# Re: Counting propositions

Date: Tue, 22 Jun 2004 09:39:32 -0700

Message-ID: <BsZBc.19$da4.142_at_news.oracle.com>

"x" <x-false_at_yahoo.com> wrote in message news:40d85df1$1_at_post.usenet.com...

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*>
**>
**> "Mikito Harakiri" <mikharakiri_at_iahu.com> wrote in message
**> news:DPYBc.18$da4.141_at_news.oracle.com...
**> >
**> > "Paul" <paul_at_test.com> wrote in message
**> > news:CFWBc.19053$NK4.3265189_at_stones.force9.net...
**> > > Isn't "select count(*)" a similar thing? You should explicitly name
*

the

> > > data columns you want. If you change the candidate keys it may change

*> > > the whole interpretation of the propositions. In which case it may no
**> > > longer be true that you want to count propositions.
**> >
**> > Count is unusual aggregate operator. Every other aggregate operator is
**> > associated with a binary operation. Indeed, the SUM is iterative
**> application
**> > of "+", the MAX is iterative application of "max(x,y)" (or CASE ...).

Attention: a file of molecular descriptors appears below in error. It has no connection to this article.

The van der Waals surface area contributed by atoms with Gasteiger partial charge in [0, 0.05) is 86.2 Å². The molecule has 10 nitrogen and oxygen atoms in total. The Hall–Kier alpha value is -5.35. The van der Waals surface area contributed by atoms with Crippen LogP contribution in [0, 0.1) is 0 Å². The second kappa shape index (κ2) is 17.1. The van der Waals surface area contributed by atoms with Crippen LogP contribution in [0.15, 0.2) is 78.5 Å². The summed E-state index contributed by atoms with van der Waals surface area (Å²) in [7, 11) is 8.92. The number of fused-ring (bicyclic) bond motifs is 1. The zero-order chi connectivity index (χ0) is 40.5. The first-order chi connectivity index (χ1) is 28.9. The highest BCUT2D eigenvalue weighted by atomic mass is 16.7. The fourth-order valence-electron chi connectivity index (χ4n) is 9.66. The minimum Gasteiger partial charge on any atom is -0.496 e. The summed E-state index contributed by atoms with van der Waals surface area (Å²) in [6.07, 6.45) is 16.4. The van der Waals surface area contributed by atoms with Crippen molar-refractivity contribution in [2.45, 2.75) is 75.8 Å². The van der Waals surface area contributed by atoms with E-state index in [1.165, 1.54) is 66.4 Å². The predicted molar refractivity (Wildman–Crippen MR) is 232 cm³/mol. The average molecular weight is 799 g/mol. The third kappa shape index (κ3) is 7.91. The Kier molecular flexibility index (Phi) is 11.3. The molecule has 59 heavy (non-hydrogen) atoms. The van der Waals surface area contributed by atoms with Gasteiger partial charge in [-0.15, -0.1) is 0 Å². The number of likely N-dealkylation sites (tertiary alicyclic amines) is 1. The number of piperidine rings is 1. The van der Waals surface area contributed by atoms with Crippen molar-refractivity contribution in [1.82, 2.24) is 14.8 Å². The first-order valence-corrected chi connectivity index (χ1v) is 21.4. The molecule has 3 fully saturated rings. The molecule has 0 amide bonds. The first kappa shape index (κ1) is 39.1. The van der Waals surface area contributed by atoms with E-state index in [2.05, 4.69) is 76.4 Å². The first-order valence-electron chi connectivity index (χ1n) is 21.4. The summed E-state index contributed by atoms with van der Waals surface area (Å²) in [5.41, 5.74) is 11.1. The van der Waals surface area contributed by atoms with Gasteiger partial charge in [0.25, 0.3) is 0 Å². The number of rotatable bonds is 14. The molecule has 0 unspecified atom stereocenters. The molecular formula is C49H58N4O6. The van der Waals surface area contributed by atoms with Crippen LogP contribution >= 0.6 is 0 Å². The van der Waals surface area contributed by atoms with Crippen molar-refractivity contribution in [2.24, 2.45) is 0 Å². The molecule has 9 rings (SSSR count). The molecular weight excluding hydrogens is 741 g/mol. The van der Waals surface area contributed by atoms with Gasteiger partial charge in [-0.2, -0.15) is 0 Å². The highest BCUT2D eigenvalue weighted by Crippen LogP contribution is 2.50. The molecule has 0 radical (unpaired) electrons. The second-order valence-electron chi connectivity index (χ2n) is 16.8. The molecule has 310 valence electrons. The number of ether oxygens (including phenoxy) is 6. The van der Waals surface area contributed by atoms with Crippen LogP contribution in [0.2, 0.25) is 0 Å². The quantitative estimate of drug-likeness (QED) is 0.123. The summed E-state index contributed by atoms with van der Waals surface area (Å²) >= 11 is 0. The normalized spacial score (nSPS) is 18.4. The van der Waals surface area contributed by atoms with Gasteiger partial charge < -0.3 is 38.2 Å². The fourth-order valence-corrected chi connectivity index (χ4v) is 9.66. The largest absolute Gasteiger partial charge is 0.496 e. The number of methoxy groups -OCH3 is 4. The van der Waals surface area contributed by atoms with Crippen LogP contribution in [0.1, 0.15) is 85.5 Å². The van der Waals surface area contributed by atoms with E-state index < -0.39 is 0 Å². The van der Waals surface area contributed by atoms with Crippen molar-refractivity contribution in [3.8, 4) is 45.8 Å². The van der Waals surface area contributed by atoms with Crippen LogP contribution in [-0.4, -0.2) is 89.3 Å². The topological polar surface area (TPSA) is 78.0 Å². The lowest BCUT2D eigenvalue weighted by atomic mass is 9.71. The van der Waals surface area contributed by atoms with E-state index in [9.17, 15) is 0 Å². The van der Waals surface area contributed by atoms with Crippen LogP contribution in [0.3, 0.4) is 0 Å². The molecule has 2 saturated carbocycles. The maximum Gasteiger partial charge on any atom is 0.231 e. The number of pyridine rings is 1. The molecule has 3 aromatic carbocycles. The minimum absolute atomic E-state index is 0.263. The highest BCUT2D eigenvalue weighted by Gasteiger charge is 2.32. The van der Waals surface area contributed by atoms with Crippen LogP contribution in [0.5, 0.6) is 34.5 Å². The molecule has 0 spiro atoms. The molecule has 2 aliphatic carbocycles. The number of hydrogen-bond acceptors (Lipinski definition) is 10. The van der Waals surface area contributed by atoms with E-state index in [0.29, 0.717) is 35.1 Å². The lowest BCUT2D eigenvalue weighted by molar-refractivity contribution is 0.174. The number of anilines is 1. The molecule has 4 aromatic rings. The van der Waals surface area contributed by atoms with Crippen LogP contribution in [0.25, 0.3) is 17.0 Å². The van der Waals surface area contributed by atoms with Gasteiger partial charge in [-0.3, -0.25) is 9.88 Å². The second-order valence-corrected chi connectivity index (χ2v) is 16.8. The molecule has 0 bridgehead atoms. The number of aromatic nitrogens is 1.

**> There
**> > are few exceptions like AVG, but they can be viewed as redundant (or at
**> > least less fundamental) operators.
**>
**> SUM(),MAX(),AVG() apply to a bag of values.
**>
**> > What operation COUNT is application of? The increment, of course. Unlike
**> the
**> > examples above, the increment is unary operation, so the COUNT shouldn't
**> > really have an argument!
**>
**> COUNT() apply to a bag of values.
*

SUM(a,b,c,d) = ((a + b) + c) + d

where brackets are inessential, as "+" is associative operators. Therefore, I'm talking about expressing an operation with variable number of arguments in terms of binary operation. Received on Tue Jun 22 2004 - 18:39:32 CEST